What we don’t know can hurt us

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BY APRIL DEMERS
Prevention Coordinator
Tecumseh Coalition for Youth

As parents, relatives, teachers and concerned adults, we spend a lot of time helping teens circumvent the challenges that could ruin their lives. Perhaps one of the biggest challenges is substance abuse. We talk to them about the hazards of underage alcohol use and the problems associated with abusing marijuana and other dangerous drugs such as heroin, cocaine and methamphetamine. According to national statistics, we’re making progress, with most illicit drug use going down over time.

A drug category that requires our attention is prescription medications. The fact is that one in five teens or 4.5 million young people have abused Rx drugs, and every day almost 2,500 teens abuse an prescription medication for the first time (National Council on Patient Information and Education). They are abusing these medications to get high, fall asleep, wake up and deal with stress.

The Office of National Drug Control Policy says that the drugs most commonly abused by teens are painkillers; depressants, such as sleeping pills or anti-anxiety drugs; and stimulants, mainly prescribed to treat attention-deficit hyperactivity disorder (ADHD). In 2012, 13.4 percent of Tecumseh seventh graders reported on the Michigan Profile for Healthy Youth survey that they had taken painkillers such as Oxycontin or Vicodin without a doctor’s prescription.

Teens find prescription medication abuse as an acceptable and safer alternative to illicit drug use, second only to marijuana. Why — perhaps because we live in a world where there’s a pill for everything. In fact, when we go to the doctor, in seven out of 10 visits we leave with a prescription. It’s no wonder that teens are comfortable with misusing and abusing prescription medications. They also believe that because these drugs are legal, they are safer than marijuana, heroin, cocaine or methamphetamine.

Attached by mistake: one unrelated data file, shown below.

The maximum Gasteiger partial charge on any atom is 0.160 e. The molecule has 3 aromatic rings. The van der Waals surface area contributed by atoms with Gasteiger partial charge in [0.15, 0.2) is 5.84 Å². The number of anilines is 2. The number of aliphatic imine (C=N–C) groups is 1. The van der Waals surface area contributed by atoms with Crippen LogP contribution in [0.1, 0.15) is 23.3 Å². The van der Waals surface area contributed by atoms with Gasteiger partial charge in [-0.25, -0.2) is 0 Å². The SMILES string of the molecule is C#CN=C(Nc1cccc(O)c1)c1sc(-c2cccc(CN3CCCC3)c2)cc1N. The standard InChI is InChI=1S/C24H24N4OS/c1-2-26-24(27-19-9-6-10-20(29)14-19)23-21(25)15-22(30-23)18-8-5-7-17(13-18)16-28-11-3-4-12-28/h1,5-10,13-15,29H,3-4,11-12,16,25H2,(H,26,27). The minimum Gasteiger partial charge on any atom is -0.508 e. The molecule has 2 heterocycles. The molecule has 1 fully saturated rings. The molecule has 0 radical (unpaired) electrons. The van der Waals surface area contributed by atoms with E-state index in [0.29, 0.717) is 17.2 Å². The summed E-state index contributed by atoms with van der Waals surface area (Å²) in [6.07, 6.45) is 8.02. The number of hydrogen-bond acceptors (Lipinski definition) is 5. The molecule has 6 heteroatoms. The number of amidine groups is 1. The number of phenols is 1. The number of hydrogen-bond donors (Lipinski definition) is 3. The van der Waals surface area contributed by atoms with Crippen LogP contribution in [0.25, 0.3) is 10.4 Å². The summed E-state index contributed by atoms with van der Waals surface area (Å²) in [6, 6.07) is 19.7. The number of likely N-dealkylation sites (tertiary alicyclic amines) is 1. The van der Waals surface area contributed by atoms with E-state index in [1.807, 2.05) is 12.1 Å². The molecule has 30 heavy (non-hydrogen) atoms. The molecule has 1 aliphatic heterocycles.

Prescription drugs are easy to get. Fifty-six percent of people who use prescription medications non-medically say they obtain these drugs from friends and relatives (NSDUH 2008), meaning that these drugs are freely shared or taken from medicine cabinets or other accessible places.

So how do we protect the rights of those who need these medications to relieve pain while also preventing their abuse? We’ve got to sound the alarm to parents, grandparents and adult caregivers that prescription drugs are a source of grave concern. Teens are abusing these drugs and some are even dying because of it. Parents can protect their teens by locking up their meds, keeping track of medication quantities and properly disposing of medications that are no longer needed. Did you know that the Tecumseh Police Department has a free medication disposal bin available for residents Monday through Friday 8 a.m. to noon? Let’s all do our part in keeping our community kids safe and healthy by addressing this issue and reducing access to medications that are known to be abused.

April Demers is the mother of three teenage children and serves as the Coordinator for the Tecumseh Coalition for Youth, a group of community volunteers who are working together to prevent and reduce substance abuse in the Tecumseh community through education, community collaboration, and innovative strategies.




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